So what made Whitworth golf’s most prolific all-time winner? (The PGA Tour’s Sam Snead and Tiger Woods are in second with 82 titles, while fellow LPGA great Mickey Wright also has 82.) Likely it was Whitworth’s obsession with improving and exerting her competitiveness, a trait forged during as a teenager after fully committing to becoming the best player she could be.
“From 100 yards in she wasn’t trying to get it close, she was trying to hole it,” former caddie Greg Sheridan told writer, Ron Sirak.
Such dedication led Whitworth to be honored with every “best-of” award available for female athletes, including a1982 induction into the World Golf Hall of Fame.
And on a Happy Note . . .
An unlikely success story was revealed in late 2022 when a retired federal corrections officer had almost singlehandedly revitalized a long-dormant Robert Trent Jones Sr.-designed course in remote Alpine, Alabama.
Tony Parton was a regular at the 1972-opened Alpine Bay Golf Club before it shuttered in 2014 following years of financial struggles. Parton – with help from wife Jan – was appalled that his former home course had become weed-infested and overgrown. In response, he began quite randomly began pulling weeds and mowing the green at the decrepit par-3, pond-fronted eighth hole.
Soon after, Parton called the realtor who listed the 144-acre property. Parton pooled together enough cash to buy the course for $144,000. With help from a friend, Alpine Group LLC was established and soon built a pool of $520,000 to refresh the course, which reopened in the summer of 2017. “No words can describe the emotions of watching golfers tee off at the course for the first time,” an emotional Parton told Golfweek’s Jim Hansen.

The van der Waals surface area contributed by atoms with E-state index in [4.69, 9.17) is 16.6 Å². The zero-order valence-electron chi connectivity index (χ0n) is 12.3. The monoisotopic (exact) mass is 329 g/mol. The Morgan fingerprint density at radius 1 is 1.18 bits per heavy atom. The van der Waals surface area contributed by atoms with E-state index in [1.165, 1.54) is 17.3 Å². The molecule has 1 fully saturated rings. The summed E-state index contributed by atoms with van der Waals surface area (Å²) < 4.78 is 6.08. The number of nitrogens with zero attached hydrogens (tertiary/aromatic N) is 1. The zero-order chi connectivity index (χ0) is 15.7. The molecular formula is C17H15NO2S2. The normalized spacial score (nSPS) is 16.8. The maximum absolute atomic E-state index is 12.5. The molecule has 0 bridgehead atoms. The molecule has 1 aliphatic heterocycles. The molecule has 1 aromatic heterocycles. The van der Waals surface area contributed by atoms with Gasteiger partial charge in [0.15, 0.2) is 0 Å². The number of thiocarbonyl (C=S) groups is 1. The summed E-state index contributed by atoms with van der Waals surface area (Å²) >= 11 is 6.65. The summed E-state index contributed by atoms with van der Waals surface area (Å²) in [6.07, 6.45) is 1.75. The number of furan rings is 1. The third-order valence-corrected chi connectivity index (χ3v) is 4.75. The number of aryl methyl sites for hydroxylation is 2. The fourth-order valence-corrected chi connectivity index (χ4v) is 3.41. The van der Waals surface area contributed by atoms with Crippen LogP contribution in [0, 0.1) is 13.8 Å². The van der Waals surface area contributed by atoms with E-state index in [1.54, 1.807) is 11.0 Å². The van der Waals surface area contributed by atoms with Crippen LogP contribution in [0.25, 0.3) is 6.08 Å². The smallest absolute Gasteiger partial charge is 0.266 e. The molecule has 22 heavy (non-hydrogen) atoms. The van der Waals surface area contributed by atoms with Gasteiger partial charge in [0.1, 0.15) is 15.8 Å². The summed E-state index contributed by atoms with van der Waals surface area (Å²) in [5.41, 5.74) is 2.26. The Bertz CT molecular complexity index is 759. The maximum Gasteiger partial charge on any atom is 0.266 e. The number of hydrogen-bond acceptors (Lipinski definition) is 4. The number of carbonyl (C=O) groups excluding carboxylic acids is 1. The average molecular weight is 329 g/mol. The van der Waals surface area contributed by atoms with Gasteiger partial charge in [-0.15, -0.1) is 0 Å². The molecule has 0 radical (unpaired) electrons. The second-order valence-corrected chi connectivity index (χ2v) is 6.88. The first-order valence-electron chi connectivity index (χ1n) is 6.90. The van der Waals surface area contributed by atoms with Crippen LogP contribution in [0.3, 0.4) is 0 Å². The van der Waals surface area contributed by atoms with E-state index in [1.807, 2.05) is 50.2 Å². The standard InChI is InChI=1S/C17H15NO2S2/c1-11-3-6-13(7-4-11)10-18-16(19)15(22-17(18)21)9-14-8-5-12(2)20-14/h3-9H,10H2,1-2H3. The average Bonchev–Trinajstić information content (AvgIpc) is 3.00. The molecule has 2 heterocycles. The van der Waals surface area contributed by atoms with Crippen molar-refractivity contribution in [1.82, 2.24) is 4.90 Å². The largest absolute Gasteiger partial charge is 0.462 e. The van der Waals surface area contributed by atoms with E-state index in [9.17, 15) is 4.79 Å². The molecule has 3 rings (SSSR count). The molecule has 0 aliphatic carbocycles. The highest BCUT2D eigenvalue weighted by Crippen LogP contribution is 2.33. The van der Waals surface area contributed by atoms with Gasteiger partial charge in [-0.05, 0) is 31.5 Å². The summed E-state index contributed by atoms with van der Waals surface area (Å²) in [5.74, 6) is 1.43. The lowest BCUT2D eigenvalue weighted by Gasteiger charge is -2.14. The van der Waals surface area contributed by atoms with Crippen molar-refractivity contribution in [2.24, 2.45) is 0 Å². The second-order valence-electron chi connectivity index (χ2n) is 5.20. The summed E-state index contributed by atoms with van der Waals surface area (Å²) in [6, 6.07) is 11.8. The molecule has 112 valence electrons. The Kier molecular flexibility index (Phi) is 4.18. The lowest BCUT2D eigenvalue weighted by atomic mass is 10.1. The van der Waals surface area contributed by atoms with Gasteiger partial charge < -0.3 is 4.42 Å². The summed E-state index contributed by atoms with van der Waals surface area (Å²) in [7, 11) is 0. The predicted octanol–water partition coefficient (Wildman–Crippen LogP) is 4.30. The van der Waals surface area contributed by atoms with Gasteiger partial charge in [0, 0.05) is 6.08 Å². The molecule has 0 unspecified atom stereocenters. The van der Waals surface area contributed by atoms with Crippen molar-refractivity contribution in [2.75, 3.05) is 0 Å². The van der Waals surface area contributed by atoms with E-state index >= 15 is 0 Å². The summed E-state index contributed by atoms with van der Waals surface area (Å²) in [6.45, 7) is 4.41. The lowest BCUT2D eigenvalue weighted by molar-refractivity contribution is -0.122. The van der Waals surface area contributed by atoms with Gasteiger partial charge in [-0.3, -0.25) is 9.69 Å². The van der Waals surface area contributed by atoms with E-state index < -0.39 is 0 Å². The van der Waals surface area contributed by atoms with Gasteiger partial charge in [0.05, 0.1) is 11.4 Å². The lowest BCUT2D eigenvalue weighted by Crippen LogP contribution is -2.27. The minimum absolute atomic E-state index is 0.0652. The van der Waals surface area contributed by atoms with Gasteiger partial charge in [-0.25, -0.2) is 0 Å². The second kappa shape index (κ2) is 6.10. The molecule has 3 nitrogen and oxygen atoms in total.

Over the past few years, the semiprivate course – home to “Amen Alley” (holes 12-15) – hosted an average of 15,000 rounds a year; it also has 120 members to help fill the tee sheet. In summer 2021, Alpine Bay hosted a group of Golfweek raters, who found it truer to the architectural tenets of Jones Sr. than any course on Alabama’s acclaimed Robert Trent Jones Trail, the bulk of whose courses were designed by the late Jones’ associate architect, Roger Rulewich.
Robert Trent Jones Jr., himself an accomplished golf architect, toured Alpine Bay with Parton and, for the first time, laid eyes on this half-century-old course crafted by his father. While viewing the course, Jones Jr. admired the hallmarks of his father’s design principles. Jones later told Hansen that Alpine Bay “deserved a much better fate than it’s gotten, so far.”
Yet, with its caring and attentive adoption by Parton and friends, this course is alive and well.
Jeff Shelley has written and published nine books as well as numerous articles for print and online media over his lengthy career. Among his titles are three editions of the book, “Golf Courses of the Pacific Northwest.” The Seattle resident was the editorial director of Cybergolf.com from 2000-15. He also co-founded the Northwest Golf Media Association in 1995. For seven years he served as the board president of First Green, an educational outreach program that is now part of the Golf Course Superintendents of America and Environmental Institute for Golf.